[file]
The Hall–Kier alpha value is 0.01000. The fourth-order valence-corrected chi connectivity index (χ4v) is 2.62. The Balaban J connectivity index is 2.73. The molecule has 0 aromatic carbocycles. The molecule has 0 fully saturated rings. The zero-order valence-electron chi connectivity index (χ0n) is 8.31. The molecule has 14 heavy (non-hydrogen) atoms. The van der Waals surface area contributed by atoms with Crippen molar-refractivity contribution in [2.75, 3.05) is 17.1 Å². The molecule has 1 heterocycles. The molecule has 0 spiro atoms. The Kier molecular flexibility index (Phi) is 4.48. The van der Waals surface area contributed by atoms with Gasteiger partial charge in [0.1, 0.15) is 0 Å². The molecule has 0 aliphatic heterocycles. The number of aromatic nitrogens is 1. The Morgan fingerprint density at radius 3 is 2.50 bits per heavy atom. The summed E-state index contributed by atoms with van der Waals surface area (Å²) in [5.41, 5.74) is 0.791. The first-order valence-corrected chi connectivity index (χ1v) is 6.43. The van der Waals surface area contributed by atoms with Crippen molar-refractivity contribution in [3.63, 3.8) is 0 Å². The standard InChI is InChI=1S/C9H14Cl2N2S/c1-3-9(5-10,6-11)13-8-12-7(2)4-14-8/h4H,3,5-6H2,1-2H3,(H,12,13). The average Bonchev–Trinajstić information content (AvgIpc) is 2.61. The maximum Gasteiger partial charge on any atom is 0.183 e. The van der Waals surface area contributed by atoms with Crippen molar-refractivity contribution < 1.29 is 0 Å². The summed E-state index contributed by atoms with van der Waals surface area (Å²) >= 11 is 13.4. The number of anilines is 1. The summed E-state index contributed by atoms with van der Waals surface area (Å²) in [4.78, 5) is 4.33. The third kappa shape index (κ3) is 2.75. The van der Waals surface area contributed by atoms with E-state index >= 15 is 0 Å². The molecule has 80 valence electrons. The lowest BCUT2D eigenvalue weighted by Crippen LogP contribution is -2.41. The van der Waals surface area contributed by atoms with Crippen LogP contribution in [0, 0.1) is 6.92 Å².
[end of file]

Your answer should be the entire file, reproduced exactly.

The Hall–Kier alpha value is 0.01000. The fourth-order valence-corrected chi connectivity index (χ4v) is 2.62. The Balaban J connectivity index is 2.73. The molecule has 0 aromatic carbocycles. The molecule has 0 fully saturated rings. The zero-order valence-electron chi connectivity index (χ0n) is 8.31. The molecule has 14 heavy (non-hydrogen) atoms. The van der Waals surface area contributed by atoms with Crippen molar-refractivity contribution in [2.75, 3.05) is 17.1 Å². The molecule has 1 heterocycles. The molecule has 0 spiro atoms. The Kier molecular flexibility index (Phi) is 4.48. The van der Waals surface area contributed by atoms with Gasteiger partial charge in [0.1, 0.15) is 0 Å². The molecule has 0 aliphatic heterocycles. The number of aromatic nitrogens is 1. The Morgan fingerprint density at radius 3 is 2.50 bits per heavy atom. The summed E-state index contributed by atoms with van der Waals surface area (Å²) in [5.41, 5.74) is 0.791. The first-order valence-corrected chi connectivity index (χ1v) is 6.43. The van der Waals surface area contributed by atoms with Crippen molar-refractivity contribution in [3.63, 3.8) is 0 Å². The standard InChI is InChI=1S/C9H14Cl2N2S/c1-3-9(5-10,6-11)13-8-12-7(2)4-14-8/h4H,3,5-6H2,1-2H3,(H,12,13). The average Bonchev–Trinajstić information content (AvgIpc) is 2.61. The maximum Gasteiger partial charge on any atom is 0.183 e. The van der Waals surface area contributed by atoms with Crippen molar-refractivity contribution < 1.29 is 0 Å². The summed E-state index contributed by atoms with van der Waals surface area (Å²) >= 11 is 13.4. The number of anilines is 1. The summed E-state index contributed by atoms with van der Waals surface area (Å²) in [4.78, 5) is 4.33. The third kappa shape index (κ3) is 2.75. The van der Waals surface area contributed by atoms with E-state index >= 15 is 0 Å². The molecule has 80 valence electrons. The lowest BCUT2D eigenvalue weighted by Crippen LogP contribution is -2.41. The van der Waals surface area contributed by atoms with Crippen LogP contribution in [0, 0.1) is 6.92 Å².